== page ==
Elevating the Data Center: Implementing a Successful All-Flash Strategy

May 22nd, 2014 by · 5 Comments

This Industry Viewpoint was authored by Stefan Bernbo, CEO and founder of Compuverde

A 2012 Cisco report estimated that global data center traffic would rise from 1.8 zettabytes (ZB) in 2011 to 6.6ZB in 2016. One explanation for the explosive growth in data is the “Internet of Things.” The Internet of Things (IoT) describes the era where wireless, network-connected devices become ever more synchronized with our lives. Gartner predicts the IoT will include 26 billion units by 2020. Housing the information generated by the billions of devices demands a whole new approach to data storage and management.

Data centers are an integral part of today’s data-driven economy, serving a critical role in facilitating everyday business transactions for all industries. The means of storage have shifted from on-site tape storage and hard-disk drives (HDDs) to off-site data centers housing petabytes of data. Usage of HDDs in data centers is reaching an inflexion point where solid-state drives (SSDs), also known as “flash” storage, are showing promise both in performance and cost. Enterprises requiring the fastest and most efficient mode of storage will soon be met with the proposition to invest in an all-flash data center.

Flash in the Near Future

When flash storage was first commercialized, it did not overtake spinning disks’ spot as the server architecture of choice. Despite higher performance and energy efficiency gains, flash was still too costly. Consequently, the majority of data centers continued to deploy HDDs regardless of the performance benefits of SSDs.

Over the years, flash technology gradually dropped in price from roughly $40/GB to less than a dollar per gigabyte today. Subsequently, as the price dropped, flash’s core benefits – latency and throughput speed – improved considerably. Flash is also far more energy-efficient compared to traditional hard-disk drives; some SSDs manage to use just one-sixteenth the energy of a comparable HDD. Despite the faster burnout rate of flash drives, recent improvements in the technology mean that flash storage implementation, even in high-volume environments such as data centers, can be a reality. Organizations will start transitioning from “spinning disk” to all-flash based data centers very soon, signaling the beginning of the age of all-flash data centers.

Rethinking the Data Center

Even today, industry players that rely on speed and reliability to maintain profit margins, such as telecommunication and Internet service providers, are changing their perception of flash storage. For them, the idea of a flash-driven data center is becoming less of an attractive possibility and more of a business necessity.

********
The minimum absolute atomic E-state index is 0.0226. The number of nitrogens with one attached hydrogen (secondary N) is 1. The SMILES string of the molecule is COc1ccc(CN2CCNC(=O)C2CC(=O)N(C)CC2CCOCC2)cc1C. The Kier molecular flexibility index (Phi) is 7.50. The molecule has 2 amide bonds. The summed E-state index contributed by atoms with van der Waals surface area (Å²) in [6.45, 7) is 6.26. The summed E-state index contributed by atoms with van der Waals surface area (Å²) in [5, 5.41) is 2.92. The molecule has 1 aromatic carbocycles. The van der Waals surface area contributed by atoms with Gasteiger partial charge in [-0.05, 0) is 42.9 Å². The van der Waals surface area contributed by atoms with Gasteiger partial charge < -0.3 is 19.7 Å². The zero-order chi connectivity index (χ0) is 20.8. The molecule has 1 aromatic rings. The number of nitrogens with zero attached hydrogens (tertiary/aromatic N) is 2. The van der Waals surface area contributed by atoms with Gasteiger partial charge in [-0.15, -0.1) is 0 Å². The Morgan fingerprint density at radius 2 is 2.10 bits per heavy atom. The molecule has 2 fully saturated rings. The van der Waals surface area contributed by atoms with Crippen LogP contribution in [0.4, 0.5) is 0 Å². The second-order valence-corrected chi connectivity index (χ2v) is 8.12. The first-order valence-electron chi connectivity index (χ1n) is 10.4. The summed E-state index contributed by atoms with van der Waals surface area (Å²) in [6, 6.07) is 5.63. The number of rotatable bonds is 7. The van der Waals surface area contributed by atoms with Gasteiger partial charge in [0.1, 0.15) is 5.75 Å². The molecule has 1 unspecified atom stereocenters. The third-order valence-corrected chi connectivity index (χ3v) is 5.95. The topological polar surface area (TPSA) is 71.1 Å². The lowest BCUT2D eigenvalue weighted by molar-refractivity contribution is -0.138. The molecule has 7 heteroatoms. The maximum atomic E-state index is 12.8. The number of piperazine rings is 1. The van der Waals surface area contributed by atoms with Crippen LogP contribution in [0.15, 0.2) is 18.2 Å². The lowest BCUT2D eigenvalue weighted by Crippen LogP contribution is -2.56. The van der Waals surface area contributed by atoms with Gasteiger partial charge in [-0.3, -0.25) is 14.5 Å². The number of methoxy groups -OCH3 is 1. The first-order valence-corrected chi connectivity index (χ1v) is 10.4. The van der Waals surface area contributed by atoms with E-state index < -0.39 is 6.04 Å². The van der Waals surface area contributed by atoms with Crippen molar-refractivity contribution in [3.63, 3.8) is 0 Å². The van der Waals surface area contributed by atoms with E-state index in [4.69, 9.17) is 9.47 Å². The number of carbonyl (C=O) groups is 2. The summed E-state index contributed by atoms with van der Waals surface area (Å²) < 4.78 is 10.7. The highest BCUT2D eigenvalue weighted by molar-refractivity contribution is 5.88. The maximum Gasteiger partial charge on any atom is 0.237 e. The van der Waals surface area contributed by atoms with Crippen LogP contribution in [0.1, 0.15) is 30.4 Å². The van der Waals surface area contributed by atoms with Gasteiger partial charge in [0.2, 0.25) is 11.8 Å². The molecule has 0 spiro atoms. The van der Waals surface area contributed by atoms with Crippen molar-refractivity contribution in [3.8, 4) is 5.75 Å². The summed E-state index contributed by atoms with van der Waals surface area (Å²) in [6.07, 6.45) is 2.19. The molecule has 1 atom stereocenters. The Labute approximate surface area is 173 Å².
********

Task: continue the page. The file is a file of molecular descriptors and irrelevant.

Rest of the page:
Despite the clear benefits offered by an all-flash data center, many industries are apprehensive about implementation due to its potential costs. For example, a file hosting service that delivers free web storage for consumers is likely focused on delivering large quantities of inexpensive storage rather than high performance. The current tradeoff is between price and capacity, but once flash finally catches up to the price point of spinning disks, there will no longer be a reason to avoid the switch. At that point, SSDs will replace HDDs as the primary storage method.

Software-Defined Storage in an All-Flash Environment

Software-defined storage is another trend on the rise, and while it may be premature to say the two go hand-in-hand, it will provide organizations with the flexibility required to implement an all-flash data center.

Software-defined storage migrates features typically found in the hardware layer to the software layer, reducing various redundancies built into the hardware layer. It is a simple fact of life: hardware will fail at some point regardless of design, and flash storage has an especially high rate of time-to-failure when compared to other methods. In a typical storage setup without RAID cards, disk failure will prompt an error message that affects the end-user’s experience. This issue is often resolved via RAID cards, which can be costly. With a software-defined approach, problems of this nature can be remediated and rendered invisible to the user, enhancing its ease of use. Furthermore, because software-defined storage is hardware agnostic, it can operate on any hardware setup.

Data center administrators who see the value in software-defined storage are typically attracted to one or more of the following benefits:

  • Flexibility – Software-defined storage offers the ability to analyze business requirements and choose the precise components and software that satisfy a company’s growth goals. While this method does require more technically trained staff, the flexibility presented by software-defined storage provides a simpler, higher-performing and cost-effective data center.
  • Cost efficiency – Because software-defined storage separates software from the hardware layer, administrators have can select less expensive commodity servers.  When paired with lightweight, effective software, the use of commodity servers can result in substantial cost savings.